Lee McCullum, young man featured in 'Chicagoland,' found shot to death

'Chicagoland' prom king killed
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(CNN)Lee McCullum was a hopeful figure in "Chicagoland," the 2014 documentary that aired on CNN about the violent streets of that city.

He changed his life, emerging from homelessness and being a gang member to become a student leader with a chance to attend college.
"When we saw him win homecoming king it just brought tears to our eyes," said Marc Levin, executive producer of the documentary. "He lived through the gang wars and made it to his senior year -- it was a moment we had so much hope."
    But McCullum's story ended early Thursday morning.
    The 22-year-old man was found dead in the 500 block of West 126th Street, shot in the back of the head, Chicago police said. At this point, nobody knows why it happened or who killed him.
    The news of his death disheartened many people because McCullum appeared to be trying to escape the violent street culture that earned Chicago the nickname "Chi-Raq."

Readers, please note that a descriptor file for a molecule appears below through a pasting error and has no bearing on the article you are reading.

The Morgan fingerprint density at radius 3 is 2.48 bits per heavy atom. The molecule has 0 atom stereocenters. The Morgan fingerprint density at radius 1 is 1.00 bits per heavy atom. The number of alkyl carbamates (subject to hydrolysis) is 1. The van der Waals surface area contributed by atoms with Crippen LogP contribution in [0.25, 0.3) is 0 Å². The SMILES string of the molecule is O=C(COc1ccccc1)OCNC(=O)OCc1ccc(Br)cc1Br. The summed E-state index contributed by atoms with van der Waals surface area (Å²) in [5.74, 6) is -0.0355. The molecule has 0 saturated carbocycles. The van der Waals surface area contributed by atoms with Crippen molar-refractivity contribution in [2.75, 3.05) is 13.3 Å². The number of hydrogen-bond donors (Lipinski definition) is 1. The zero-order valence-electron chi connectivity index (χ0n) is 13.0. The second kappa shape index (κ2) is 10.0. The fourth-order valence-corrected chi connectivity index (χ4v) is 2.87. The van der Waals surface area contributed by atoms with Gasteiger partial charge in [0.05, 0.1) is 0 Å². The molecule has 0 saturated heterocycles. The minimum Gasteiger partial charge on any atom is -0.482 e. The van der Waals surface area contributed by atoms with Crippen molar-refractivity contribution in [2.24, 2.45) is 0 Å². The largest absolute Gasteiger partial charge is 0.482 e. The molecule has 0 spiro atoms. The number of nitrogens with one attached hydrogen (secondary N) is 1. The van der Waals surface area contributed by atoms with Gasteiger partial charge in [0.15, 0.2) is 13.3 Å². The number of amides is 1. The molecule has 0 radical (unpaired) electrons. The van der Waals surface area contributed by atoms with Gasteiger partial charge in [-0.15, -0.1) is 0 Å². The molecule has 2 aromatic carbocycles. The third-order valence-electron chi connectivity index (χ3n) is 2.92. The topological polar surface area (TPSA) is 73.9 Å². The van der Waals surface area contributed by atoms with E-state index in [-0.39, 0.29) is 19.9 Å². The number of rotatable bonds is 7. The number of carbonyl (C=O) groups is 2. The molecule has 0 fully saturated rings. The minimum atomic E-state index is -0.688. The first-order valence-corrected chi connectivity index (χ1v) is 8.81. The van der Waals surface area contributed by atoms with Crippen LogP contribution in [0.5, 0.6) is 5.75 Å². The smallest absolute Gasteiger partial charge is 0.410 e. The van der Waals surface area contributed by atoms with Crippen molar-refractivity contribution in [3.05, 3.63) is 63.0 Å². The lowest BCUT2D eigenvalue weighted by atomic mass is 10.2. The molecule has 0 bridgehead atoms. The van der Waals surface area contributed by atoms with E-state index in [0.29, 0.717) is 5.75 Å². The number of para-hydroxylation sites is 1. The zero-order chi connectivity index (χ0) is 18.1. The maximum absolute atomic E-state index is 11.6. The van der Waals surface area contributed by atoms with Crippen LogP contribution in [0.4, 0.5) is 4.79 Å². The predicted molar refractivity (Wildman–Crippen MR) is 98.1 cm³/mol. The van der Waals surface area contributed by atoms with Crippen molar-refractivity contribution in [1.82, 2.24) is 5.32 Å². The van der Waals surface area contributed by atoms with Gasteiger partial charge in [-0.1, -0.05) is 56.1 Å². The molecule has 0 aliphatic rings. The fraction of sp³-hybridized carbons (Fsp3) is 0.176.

"He was a great kid," said Liz Dozier, who knew McCullum when she served as his principal at Fenger High School. "I think people (watching the documentary) got to see what a great person he was and the complexity of what he faced and how he handled it with grace. ...
    "He wanted to go to college and play basketball. He was a great person and I just can't believe he's dead. It's just unreal when you think about it. The streets have got yet another young male."
    In the series, McCullum said he moved out of the city for a while after high school because he feared for his life -- only to return. CNN affiliate WGNTV said he had a job and wanted to attend college but kept having trouble with gangs.
    In 2014 he was wounded in a drive-by shooting. Less than a month ago, his girlfriend -- the daughter of a Cook County sheriff's deputy -- was fatally shot getting out of a car on the city's Southside, WGNTV reported.
    Levin said he was heartbroken to hear about McCullum's death.
    "It's sad how many young men in the hood have opted the culture of the NRA -- the only way to deal with a bad guy with a gun is with a good guy with a gun," he said.
    It's not known if McCullum was still involved in gangs. Chicago police noted he was a documented gang member.
    In the documentary, McCullum talked to Dozier about his life and concluded the conversation by saying, "I don't want to hear about anything bad happening and I don't want to be going to your funeral."
    As of Thursday night, funeral arrangements had not been announced.